Apple implements its asocial feature to bring user privacy back.
Apple announced its latest developments and some highlights of its new iOS13 at WWDC 2019 to reduce privacy issues everyday users face by sharing personal data on social media.
It’s nearly impossible to set parameters for social networks as they are always on a look out to get more views on their content and engage more people on ads. To prevent this breach of privacy, Apple introduced the concept of Asocial Networking at apple's WWDC 2019.
In this new concept, Apple wants all iOS apps that require third-party sign-in options, such as Google and Facebook, to incorporate “Apple Sign-in” that lets users hide their emails from developers. This will ultimately protect them from receiving useless promotional emails.
Apple SVP, Craig Federighi, says “At Apple, we believe privacy is a fundamental human right and we engineer it into every single thing we do”. Introduction to this new concept proves that Apple is determenting Facebook and Google from breaching user privacy.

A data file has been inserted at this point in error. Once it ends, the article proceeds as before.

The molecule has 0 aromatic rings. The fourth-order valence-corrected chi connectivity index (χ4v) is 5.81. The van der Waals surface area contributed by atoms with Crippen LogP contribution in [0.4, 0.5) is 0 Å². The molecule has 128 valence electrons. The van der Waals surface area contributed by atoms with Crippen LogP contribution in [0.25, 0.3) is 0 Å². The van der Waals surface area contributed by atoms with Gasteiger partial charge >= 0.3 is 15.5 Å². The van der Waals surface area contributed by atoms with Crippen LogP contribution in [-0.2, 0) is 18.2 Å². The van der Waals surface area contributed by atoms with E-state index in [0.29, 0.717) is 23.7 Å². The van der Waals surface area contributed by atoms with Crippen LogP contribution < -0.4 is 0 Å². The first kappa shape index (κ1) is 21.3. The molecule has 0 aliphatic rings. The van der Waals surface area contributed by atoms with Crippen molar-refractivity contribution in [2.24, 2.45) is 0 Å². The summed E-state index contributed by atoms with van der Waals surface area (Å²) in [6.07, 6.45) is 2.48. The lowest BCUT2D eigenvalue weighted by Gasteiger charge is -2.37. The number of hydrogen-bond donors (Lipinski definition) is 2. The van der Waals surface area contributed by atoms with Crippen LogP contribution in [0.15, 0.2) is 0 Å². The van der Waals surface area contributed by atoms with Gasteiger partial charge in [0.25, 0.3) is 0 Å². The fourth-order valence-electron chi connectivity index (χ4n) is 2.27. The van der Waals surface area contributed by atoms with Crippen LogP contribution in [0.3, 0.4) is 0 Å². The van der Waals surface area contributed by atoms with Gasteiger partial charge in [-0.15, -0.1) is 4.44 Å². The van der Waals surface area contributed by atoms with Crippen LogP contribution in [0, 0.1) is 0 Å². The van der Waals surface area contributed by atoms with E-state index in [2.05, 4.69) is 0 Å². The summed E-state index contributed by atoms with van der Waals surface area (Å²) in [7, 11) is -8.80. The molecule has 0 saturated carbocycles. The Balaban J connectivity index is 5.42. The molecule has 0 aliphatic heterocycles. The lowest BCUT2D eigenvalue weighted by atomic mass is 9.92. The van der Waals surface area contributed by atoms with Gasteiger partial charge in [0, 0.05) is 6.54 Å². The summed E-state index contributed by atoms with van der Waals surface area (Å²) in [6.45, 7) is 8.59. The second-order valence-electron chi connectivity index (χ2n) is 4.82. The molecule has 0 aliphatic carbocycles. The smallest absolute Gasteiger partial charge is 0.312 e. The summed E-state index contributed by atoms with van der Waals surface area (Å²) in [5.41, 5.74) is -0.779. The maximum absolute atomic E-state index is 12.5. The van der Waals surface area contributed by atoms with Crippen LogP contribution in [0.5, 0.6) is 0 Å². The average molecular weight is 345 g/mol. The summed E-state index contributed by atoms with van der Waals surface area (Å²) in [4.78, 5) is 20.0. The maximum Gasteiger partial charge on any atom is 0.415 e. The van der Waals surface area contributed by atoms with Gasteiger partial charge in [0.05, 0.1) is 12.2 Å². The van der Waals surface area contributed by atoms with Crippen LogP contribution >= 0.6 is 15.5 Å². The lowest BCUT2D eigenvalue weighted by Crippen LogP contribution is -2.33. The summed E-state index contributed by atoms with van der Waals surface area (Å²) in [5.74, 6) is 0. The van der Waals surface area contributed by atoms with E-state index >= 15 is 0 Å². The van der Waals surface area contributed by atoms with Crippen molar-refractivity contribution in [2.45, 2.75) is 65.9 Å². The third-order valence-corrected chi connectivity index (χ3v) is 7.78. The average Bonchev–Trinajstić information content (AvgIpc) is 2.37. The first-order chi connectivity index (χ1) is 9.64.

Avoid sharing and posting your photos publicly and tagging people in it. Instead, send them through iMessages or emails.
Instagram offers useful tools to edit videos or photos, but you can't save them without posting the edited images. This makes way for Apple, as iOS 13 allows users to edit a photo or a video and save it without posting it on social media.
In iOS 13, Apple attempts to capture the users of Snapchat and Facebook by introducing Memoji that can be used as an avatar in iMessage threads and as a sticker. This will give close competition to Bitmoji and FB avatars.
No more link sharing for music. In iOS 13, users can directly share what they are listening by syncing their airpods with their friends’ airpods.
Apple attacks Facebook and Google for leaking personal information to app developers to send relevant advertisements and promotional emails. But now, users can use Apple Sign-in. Since this uses Face ID to create a username and password to access third party, users can hide their email IDs. Also, Apple provides a random proxy address to directly block any future mails.
This might look really useful for users but it can cause serious loss to developers as they might lose their user-base and miss out on promotional activities. Nevertheless, a silver lining and safer web browsing experience for Internet users!
With a mixture of literature, cinema, and photography, Manish is mostly traveling. When he is not, he is probably writing another tech news for you!
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